JUST SAW A TV PROGRAMME ON BIPOLAR DISORDER presented by Stephen Fry, who is, I should think, just about thee most successful English actor not to be particularly wellknown by Hollywood. Several years ago ... it must be over a decade ago now ... he received some critical reviews re a West End play he was appearing in. Amid tabloid hyperbole and hysteria he vanished, took a ferry across the water and was last seen wandering the desolate North Sea shores somewhere outside Ghent in Belgium ... at least that's my potted history of his story.
What had actually happened was, he had a depressive breakdown. Since that he's been diagnosed with bipolar disorder (that's manic depression to me and possibly you) and has been riding the highs and lows, lithium-free and medication-free ever since. (Not that his problems started with his absconding from the play, they merely reached a head and when he "turned himself in" at a London hospital the dreaded diagnosis followed. It was quite an informative documentary as TV-hours go.
Usually in these things, if you have any prior knowledge of the subject at all, you learn nothing new bar perhaps a few trifling facts and merely hear old knowledge regurgitated in a novel way. This documentary was different because it scratched the surface of an interesting area: the pros and cons of mood-stabilizing medication. If you go on lithium and disconinue it the moodswings can become more frequent and worse. So what has any of this to do with me? I was just ten or eleven years of age when I first became depressed enough to want to die.
Throughout my teens I had intermittent periods of being so lethargic, so slowed up, I was being compared to a dinosaur. Then, having done my A Levels and got grades I found disappointing, yet which were still good enough to get accepted on the literature course to which I had applied, I eventually left home (after a gap-year in which I did nothing of any note at all ...) went to uni at the other end of the country, rapidly became tired and down, got introduced to drugs via a joint and an LSD trip where I unwittingly swallowed 4 tabs at once (well I didn't know how small they were and this was "white blotters") I spiralled rapidly into a depressive tailspin and stayed down and very low for over two years. Looking back I don't know how I managed to achieve what little I did during the time that I endured university ... for a year and two terms (semesters were just coming into British universities back then).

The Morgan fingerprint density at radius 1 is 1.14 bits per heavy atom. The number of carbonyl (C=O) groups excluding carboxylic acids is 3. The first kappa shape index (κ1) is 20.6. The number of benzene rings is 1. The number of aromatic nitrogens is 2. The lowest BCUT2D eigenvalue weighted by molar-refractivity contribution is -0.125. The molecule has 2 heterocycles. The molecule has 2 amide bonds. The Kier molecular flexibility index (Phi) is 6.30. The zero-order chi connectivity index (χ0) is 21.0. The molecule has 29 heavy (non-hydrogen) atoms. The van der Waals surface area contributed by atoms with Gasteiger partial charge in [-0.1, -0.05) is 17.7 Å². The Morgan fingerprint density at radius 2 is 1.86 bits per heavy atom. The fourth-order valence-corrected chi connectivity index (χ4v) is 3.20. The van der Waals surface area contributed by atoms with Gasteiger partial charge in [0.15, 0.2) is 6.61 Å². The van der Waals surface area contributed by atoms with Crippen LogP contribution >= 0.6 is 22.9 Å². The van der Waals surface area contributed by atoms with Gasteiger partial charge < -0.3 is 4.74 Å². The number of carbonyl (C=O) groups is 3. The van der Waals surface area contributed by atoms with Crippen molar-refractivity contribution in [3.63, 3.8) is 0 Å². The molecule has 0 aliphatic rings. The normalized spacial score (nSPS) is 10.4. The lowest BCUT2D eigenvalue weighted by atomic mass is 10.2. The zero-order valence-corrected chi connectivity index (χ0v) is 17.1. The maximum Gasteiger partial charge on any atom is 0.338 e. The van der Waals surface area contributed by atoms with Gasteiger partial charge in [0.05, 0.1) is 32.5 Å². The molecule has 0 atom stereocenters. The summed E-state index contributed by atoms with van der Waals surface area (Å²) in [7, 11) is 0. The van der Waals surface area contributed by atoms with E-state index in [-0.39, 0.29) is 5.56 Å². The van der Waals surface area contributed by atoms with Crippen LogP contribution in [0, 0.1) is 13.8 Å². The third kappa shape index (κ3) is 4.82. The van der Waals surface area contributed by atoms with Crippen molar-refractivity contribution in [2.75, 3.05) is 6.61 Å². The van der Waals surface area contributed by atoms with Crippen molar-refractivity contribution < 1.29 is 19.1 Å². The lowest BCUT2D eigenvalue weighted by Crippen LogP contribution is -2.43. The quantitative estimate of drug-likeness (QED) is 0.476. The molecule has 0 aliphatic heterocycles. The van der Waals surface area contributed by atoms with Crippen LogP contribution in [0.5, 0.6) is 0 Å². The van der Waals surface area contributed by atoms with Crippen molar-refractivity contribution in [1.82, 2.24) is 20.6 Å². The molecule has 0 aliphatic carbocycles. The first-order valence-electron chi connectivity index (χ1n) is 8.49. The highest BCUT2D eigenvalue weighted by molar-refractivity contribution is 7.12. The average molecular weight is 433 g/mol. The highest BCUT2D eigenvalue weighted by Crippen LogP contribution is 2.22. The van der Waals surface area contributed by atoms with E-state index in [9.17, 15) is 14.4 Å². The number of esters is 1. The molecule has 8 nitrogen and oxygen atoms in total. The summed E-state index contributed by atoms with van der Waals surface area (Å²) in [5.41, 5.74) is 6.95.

The psychiatrist to whom I was referred was of little help. He prescribed one medication that put me straight in Accident and Emergency with Parkinsonian symptoms. His colleague took one look at me (I turned up stoned on cannabis) and struck me off his books. I since found out psychiatrists are most apt to do this if you fail to conform to the right profile of ticked boxes. I saw a counsellor who I later surmised despised me because my lifestory was too similar to her's.
For several long and trying months my only source of solace and support was my GP ("family doctor") who made for me a rolling appointment same time every week and in his own subtle way ensured that as I listed and dipped my way through life I didn't completely capsize and sink altogether. It was only at the end of this two year timeframe, walking across a vast expanse of grass into a great pink sunset that a rushing feeling filled me that I had only ever felt on drugs. This was genuine happiness returning at last, and all I could compare it to was the sensation of the drug ecstasy. Because the nights on E were the only happy nights I'd had for as long as I could remember. I cannot tell you how low I was back then.
I subsequently got a job, worked literally every waking hour. Didn't have enough hours in the week to work, eat, sleep, keep clean and get back to work. So when I got laid off, after weeks on end of this, I was so lost I tried to kill myself. My first thought on awakening was a happy one, because for a lovely moment I thought I'd actually done it, crossed over and this was the afterlife. "This" was actually a chilly bath full of weighty debris where I'd lain, knocked out cold on drugs and wearing five layers of clothes. Looking back -- a hopelessly inept attempt, but serious all the same.
Whether I'm "bipolar" I have no idea as I've shrewdly (or stupidly) kept my highs to myself, knowing precisely what doctors think of depressed people who get a bit happy and OTT. So I'm presently diagnosed as simply a junkie. Which suits me fine right now. Because at present that is about all I am ...
PS Does anyone actually click on these purple links I pepper my postings with? They are all highly helpful by the way if you want to go on a tangential journey of newness. So come on ...
VISITING THE ROYAL PALACE IN BRUSSELS - Once a year since 1965 the Palace of Brussels is open to the public after the National Holiday of 21 July until end September. There is no entrance fee, it...
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